With its new truck, AELAS will be able to continue rescuing pets like Buddy. “I want to thank each and every member of the Petfinder Foundation for helping us get this rig,” Colbath says. “This 2004 GMC Yukon XL is absolutely perfect for the pet transporting we do every day, weekly to Anchorage and back. We service two of the three Southcentral Alaska PETCO stores, and the cats and dogs love the ride now!”

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After Dogs Die in Georgia Shelter Break-In, We’re Helping Survivors (WARNING: Graphic)

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Mic bears scars from the incident at All About Animals Rescue in Macon, Ga.

Mic still has scars from the deadly break-in at All About Animals Rescue in Macon, Ga.

Thanks to your help, we’ve sent a $2,000 emergency grant to All About Animals Rescue in Macon, Ga., to help cover medical expenses for the dogs who were injured during a deadly break-in on Oct. 16. That night, an intruder let 40 dogs out of their kennels; three dogs were killed, more than a dozen were severely injured, and all the survivors are traumatized.

“[The grant] really will help,” says AAAR founder and director Mary Crawford.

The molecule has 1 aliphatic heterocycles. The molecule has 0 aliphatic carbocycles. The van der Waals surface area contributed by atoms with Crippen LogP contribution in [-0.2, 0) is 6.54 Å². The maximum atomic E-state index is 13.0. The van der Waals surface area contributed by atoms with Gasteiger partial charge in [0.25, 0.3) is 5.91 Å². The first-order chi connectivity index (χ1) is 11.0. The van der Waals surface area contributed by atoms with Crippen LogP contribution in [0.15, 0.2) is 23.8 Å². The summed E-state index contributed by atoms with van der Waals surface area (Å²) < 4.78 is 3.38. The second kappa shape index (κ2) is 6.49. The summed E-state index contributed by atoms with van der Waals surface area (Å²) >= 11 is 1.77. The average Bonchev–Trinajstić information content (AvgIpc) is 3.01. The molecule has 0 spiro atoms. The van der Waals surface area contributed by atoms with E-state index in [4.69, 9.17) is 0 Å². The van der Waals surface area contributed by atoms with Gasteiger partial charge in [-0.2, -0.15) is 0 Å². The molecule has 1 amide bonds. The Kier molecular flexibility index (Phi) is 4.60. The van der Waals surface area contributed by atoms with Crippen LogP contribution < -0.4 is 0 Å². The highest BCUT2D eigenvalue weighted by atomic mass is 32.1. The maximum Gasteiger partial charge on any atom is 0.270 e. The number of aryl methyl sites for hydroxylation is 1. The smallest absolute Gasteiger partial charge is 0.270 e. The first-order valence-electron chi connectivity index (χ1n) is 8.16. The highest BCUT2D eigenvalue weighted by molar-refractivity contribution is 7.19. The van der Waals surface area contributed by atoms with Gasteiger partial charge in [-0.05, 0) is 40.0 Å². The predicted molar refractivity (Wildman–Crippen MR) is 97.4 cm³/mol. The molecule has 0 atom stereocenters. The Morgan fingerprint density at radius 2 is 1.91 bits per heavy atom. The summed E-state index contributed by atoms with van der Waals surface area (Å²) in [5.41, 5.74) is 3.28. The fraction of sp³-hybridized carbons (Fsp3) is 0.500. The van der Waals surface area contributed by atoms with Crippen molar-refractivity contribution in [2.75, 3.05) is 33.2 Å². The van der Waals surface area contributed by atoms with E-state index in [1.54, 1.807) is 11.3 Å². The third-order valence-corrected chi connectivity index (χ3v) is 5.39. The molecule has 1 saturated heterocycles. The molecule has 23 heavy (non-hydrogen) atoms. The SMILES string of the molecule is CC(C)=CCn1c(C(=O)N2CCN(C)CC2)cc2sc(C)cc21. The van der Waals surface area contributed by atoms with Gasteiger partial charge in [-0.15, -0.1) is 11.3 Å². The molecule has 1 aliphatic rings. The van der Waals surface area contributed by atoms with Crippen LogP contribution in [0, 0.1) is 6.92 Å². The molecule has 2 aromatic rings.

Mic before the deadly break-in (above left) and immediately after (above right). Photo credit: AAAR

Mic, a “smart and fun boy,” before the Oct. 16 break-in (left) and immediately after

The two staffers who arrived at the shelter the morning of Oct. 17 were met with a chaotic and frightening scene, volunteer Kathy Brantley tells us: “All these dogs were bleeding to death; they were in shock, their faces were swollen.”

Fred and Wilma (Photo: AAAR)

Fred (left) and Wilma are a bonded pair.

The staffers called for help and scrambled to put the loose dogs back in their kennels. Working with shelter volunteers, they took the badly injured dogs to veterinarians across the city and scoured the neighborhood to find the four dogs who had been released onto the street. All the lost dogs were found, including Fred and Wilma (pictured), former strays who returned to the shelter on their own.

The three dogs – Butler, Flapjack and Jack — who died as a result of injuries they sustained during the break-in were all gentle dogs not known for fighting, Crawford and Brantley tell us. Butler only had three legs and didn’t stand a chance when the frenzied scene erupted, Brantley says.

Last month, police arrested a woman in connection with the incident. Crystal Gale Fessler has been charged with 13 counts of cruelty to animals, probation violation and criminal trespass, but her motives, and whether she acted alone or with a partner, remain unknown, Crawford says.

AAAR typically houses about 70 dogs, most of them pulled from nearby Macon Animal Control. Although the property is surrounded by a 10-ft. fence topped with barbed wire, the person or people who broke in likely slipped through a small gap between the fence and barbed wire, Crawford says. The shelter’s perimeter has since been secured, and security cameras have been installed.